K-19: THE WIDOWMAKER. Heavy and dense submarine thriller

Quite specific and undoubtedly interesting cinema consists of films set aboard submarines.


27 February 2024

K-19: THE WIDOWMAKER. Heavy and dense submarine thriller

It’s a genre to some extent extraordinary, yet so different from other films that it can be considered a separate type of cinema. Anyone, even a moderately knowledgeable cinephile asked about “submarines” and “cinema” will immediately mention The Hunt For Red October, Das Boot, or The Crimson Tide. Everything indicates that in order not to become less informed, the average movie buff will have to learn a new title – K-19: The Widowmaker.

First and foremost K-19: The Widowmaker it’s an unusual film. Unusual because the Americans decided to make a film about Russians. Or rather, they did something more. They showed the tragedy of a group of Russian sailors, a tragedy that happened decades ago in reality, in which real people died, and the lives of the remaining ones were forever tainted with a kind of stigma that can only befall people living in totalitarian Soviet Union. Adding spice to the whole affair is the fact that the history of the tragic consequences of a nuclear reactor malfunction on the first Soviet nuclear-powered submarine (the titular K-19) was kept deeply secret, and Americans decided to tell this story for the first time – the mortal enemies of the heroes of K-19.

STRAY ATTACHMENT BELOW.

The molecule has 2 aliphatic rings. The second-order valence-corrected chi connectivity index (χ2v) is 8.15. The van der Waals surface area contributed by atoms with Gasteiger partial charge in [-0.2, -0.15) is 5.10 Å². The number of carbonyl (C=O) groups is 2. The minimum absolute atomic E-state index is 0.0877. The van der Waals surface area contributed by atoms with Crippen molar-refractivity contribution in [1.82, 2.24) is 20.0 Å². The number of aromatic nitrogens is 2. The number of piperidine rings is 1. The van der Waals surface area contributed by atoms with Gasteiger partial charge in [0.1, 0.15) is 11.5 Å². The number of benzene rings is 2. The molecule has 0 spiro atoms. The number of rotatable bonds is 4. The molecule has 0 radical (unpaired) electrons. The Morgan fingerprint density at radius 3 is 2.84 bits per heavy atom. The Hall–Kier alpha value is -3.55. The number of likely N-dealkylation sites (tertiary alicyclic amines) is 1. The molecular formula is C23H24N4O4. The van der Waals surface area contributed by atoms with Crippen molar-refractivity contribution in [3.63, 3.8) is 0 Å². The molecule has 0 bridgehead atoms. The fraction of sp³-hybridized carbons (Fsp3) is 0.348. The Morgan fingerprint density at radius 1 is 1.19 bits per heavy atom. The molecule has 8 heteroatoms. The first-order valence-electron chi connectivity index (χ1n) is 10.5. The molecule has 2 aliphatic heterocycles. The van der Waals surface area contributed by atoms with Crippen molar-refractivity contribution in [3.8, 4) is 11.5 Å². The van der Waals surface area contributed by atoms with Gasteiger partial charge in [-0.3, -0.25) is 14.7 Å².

K-19: The Widowmaker Harrison Ford

Contrary to what might seem after watching the trailer, the film is far from being an action movie or a classic war drama, as we’ve been accustomed to with submarine cinema. Oh no, K-19: The Widowmaker is a classic drama, telling a simple story of people who, in extreme conditions, are faced with destruction. People – let’s add – led by a chilly, ruthless, and toughest of tough captains of the Soviet fleet – Harrison Ford!

K-19: The Widowmaker Liam Neeson

I must say right away that this is a role that makes K-19: The Widowmaker truly good and valuable. It can boldly be said that it’s an acting performance that outshines the entire cast. Harrison’s character is a cold, heartless, and unstoppable submarine captain who decides blindly to carry out the crazy orders of the command, dictated by political ambition rather than common sense. He treats the crew extremely harshly, if not heartlessly. Sometimes I had the feeling that the character of Captain Vostrikov is just a mere apparatchik, extremely unpleasant, repulsive, and simply inhuman. Orders are sacred to him, the crew counts less. On the other hand, there is the ship’s first officer, Polenin (played by Liam Neeson), beloved by the crew but considered by the party – too soft to fulfill such a difficult mission. And the mission is difficult because the ship is actually full of defects, poorly equipped, and the catastrophe is only a matter of time.

K-19: The Widowmaker Liam Neeson